30 August, 2011

30 August, 1944

438th AAA AW BN
APO 230 % Postmaster, N.Y.
30 August, 1944       1100

Dearest darling Wilma –

I’ve just come from visiting a grand palace not far from here. It had been occupied as an Hq. for the Germans – no more than 4 days ago – but it was empty now – and completely stripped except for some pictures of Hitler lying ingloriously on the floor; apparently they had left in a hurry. I’ve got the pictures and this p.m. my boys will have target practice.

"France - southeast of Paris - August 1944
Former palace of Royalty, later school for Physical Culture for
Women and then German Gestapo Hq. Pictures of Hitler and
Goering were all over the place and we had a field day.

We ourselves are in a new mansion of our own – having left the other yesterday p.m. This one is just as beautiful and the estate – larger. The inside is more modern and all the bedrooms have Simmons mattresses. The bedroom I’m using – with one other officer is about 40 feet long and 30 feet wide. Unlike the previous place – the people just didn’t seem to belong to it so I asked them about the history of the place. Up to 2 yrs ago it belonged to a Jew, Bernard Levy, a publisher of Paris. It was taken from him, and his whereabouts are unknown. How the present occupants got control of it, I don’t know – but I’ll bet they were collaborators.

"Brecey - 35 km southeast of Paris - August 1944
Home of Bernard Levy, former publisher of Paris, now prisoner
of Germans. Estate run by a former employee.
Ballation C.P. and sleeping quarters of officers.
Top row: Bill Shea, Bill Bowman, Stan Sargent, myself, The Chaplain
Bottom row: Colonel Lane, Fred Ellis, Bill Brown, Hi Morley"

I hated to leave the last place. The people were swell to us. I did meet that MD from Paris and we had a talk about the sick Mme. Marcou. Then we had dinner – beautifully served and by the way, I had cantaloupe – for the first time in a long long while.

Not far from here is the estate of one of the Rothschild’s and if I get a chance – I’ll take a run over. I’m snapping pictures of almost everything I see. I found a small town yesterday with a film shop and I was able to buy 12 more rolls of Kodak film. The expiration date will be in only 3-4 mos. but I think the film can be used after that. I now have at least 25 rolls of film and I’m trying to take pictures of anything that seems worth remembering. As yet I have been unable to develop any, and I hope the rolls don’t spoil. If they don’t – I’ll be able to show you a good many spots I’ve visited and we, or I, can reminisce for you, dear; because someday – when we’re alone and relaxing I’m going to start at the beginning darling, from the time I last saw you until the day I return – and tell you everything. I haven’t kept a diary – but I’ll remember most everything and it seems to me that my letters should fill in the rest. You’ll probably tire of hearing me talk – but we can take our time about it. When you’ll get tired of listening – we’ll forget about it and just kiss; when you get tired of kissing – well, will you?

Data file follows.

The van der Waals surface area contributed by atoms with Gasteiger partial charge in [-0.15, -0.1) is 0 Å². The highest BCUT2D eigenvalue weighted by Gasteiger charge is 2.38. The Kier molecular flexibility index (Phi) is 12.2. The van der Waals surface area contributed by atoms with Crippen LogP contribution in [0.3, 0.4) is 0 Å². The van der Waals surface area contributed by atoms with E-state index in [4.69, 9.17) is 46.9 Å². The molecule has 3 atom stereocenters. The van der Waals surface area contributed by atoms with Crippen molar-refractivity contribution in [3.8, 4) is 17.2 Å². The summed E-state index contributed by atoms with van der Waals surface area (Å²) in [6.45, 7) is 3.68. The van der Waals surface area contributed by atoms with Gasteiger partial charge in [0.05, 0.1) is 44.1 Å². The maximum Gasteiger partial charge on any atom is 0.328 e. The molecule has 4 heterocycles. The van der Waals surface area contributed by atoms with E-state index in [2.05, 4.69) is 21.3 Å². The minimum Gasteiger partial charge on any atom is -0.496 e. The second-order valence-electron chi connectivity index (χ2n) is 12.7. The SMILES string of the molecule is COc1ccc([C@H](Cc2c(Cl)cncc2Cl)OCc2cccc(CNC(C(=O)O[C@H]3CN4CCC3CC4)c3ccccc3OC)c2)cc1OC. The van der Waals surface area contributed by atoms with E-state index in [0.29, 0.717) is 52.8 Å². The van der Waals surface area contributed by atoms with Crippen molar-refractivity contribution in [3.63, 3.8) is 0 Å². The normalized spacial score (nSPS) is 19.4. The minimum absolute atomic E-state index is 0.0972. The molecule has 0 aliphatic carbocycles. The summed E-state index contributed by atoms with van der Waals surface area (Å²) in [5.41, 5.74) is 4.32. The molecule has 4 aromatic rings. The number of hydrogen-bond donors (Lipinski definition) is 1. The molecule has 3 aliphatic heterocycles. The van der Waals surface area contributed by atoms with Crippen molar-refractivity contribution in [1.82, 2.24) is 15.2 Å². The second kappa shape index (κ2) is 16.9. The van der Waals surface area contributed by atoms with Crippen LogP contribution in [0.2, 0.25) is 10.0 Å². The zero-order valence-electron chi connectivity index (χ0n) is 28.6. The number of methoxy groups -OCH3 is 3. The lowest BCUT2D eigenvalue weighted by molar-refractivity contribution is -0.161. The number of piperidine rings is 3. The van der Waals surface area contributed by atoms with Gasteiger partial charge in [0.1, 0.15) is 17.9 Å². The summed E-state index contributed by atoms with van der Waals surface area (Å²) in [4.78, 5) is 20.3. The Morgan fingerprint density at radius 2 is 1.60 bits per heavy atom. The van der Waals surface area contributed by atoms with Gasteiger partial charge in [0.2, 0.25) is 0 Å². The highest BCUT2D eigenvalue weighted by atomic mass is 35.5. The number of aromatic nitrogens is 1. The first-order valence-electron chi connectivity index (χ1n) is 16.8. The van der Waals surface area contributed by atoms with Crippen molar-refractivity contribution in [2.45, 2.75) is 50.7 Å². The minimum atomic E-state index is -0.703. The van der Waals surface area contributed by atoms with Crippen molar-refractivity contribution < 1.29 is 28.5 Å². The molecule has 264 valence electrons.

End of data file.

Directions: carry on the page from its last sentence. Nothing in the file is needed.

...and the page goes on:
"France - August 1944
In front of Maurice Rothschild's estate east of Paris.
Maquis in picture were hunting down some
Germans hiding in the cellar."

Yesterday – we got our other officer for the medical detachment – a second lieutenant, and not an MC – but an MAC – med. Administrative corp. That’s what our new T.O. calls for. I don’t know what we need him for – but he may help out a little. He’s young – 22 and from Detroit; he’s here – only a short time, having been in the States up to July. He’s married and has a baby on the way. He’s Catholic – Irish. I’ll tell you more when I know him better.

I got no mail from you yesterday or the day before, darling. I got one letter last nite and it was quite a surprise; it was from a cousin of mine from New York – one of my father’s brother’s sons – Jack A. I haven’t seen him in years and he was just a kid then. He’s here in France and must have written for my address. I’ll write him today and I’m going to try to contact him as soon as I can. He’s a private and will have little opportunity to look me up. At present he’s with a replacement company and I do hope they don’t put him in the infantry.